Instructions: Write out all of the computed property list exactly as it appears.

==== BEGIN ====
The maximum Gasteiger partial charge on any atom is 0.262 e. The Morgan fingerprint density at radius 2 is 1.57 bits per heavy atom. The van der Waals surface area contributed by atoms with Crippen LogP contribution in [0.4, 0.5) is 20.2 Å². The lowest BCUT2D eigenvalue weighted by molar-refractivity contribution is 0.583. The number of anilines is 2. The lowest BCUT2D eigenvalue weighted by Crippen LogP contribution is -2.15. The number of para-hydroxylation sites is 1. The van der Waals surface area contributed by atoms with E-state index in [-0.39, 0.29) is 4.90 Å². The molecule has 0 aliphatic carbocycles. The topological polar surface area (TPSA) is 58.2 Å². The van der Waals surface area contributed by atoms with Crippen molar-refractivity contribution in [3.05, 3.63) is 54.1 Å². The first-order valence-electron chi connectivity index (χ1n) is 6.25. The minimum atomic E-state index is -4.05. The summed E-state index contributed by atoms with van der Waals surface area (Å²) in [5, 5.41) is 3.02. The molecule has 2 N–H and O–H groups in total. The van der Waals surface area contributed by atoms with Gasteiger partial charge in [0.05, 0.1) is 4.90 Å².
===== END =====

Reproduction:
The maximum Gasteiger partial charge on any atom is 0.262 e. The Morgan fingerprint density at radius 2 is 1.57 bits per heavy atom. The van der Waals surface area contributed by atoms with Crippen LogP contribution in [0.4, 0.5) is 20.2 Å². The lowest BCUT2D eigenvalue weighted by molar-refractivity contribution is 0.583. The number of anilines is 2. The lowest BCUT2D eigenvalue weighted by Crippen LogP contribution is -2.15. The number of para-hydroxylation sites is 1. The van der Waals surface area contributed by atoms with E-state index in [-0.39, 0.29) is 4.90 Å². The molecule has 0 aliphatic carbocycles. The topological polar surface area (TPSA) is 58.2 Å². The van der Waals surface area contributed by atoms with Crippen molar-refractivity contribution in [3.05, 3.63) is 54.1 Å². The first-order valence-electron chi connectivity index (χ1n) is 6.25. The minimum atomic E-state index is -4.05. The summed E-state index contributed by atoms with van der Waals surface area (Å²) in [5, 5.41) is 3.02. The molecule has 2 N–H and O–H groups in total. The van der Waals surface area contributed by atoms with Gasteiger partial charge in [0.05, 0.1) is 4.90 Å².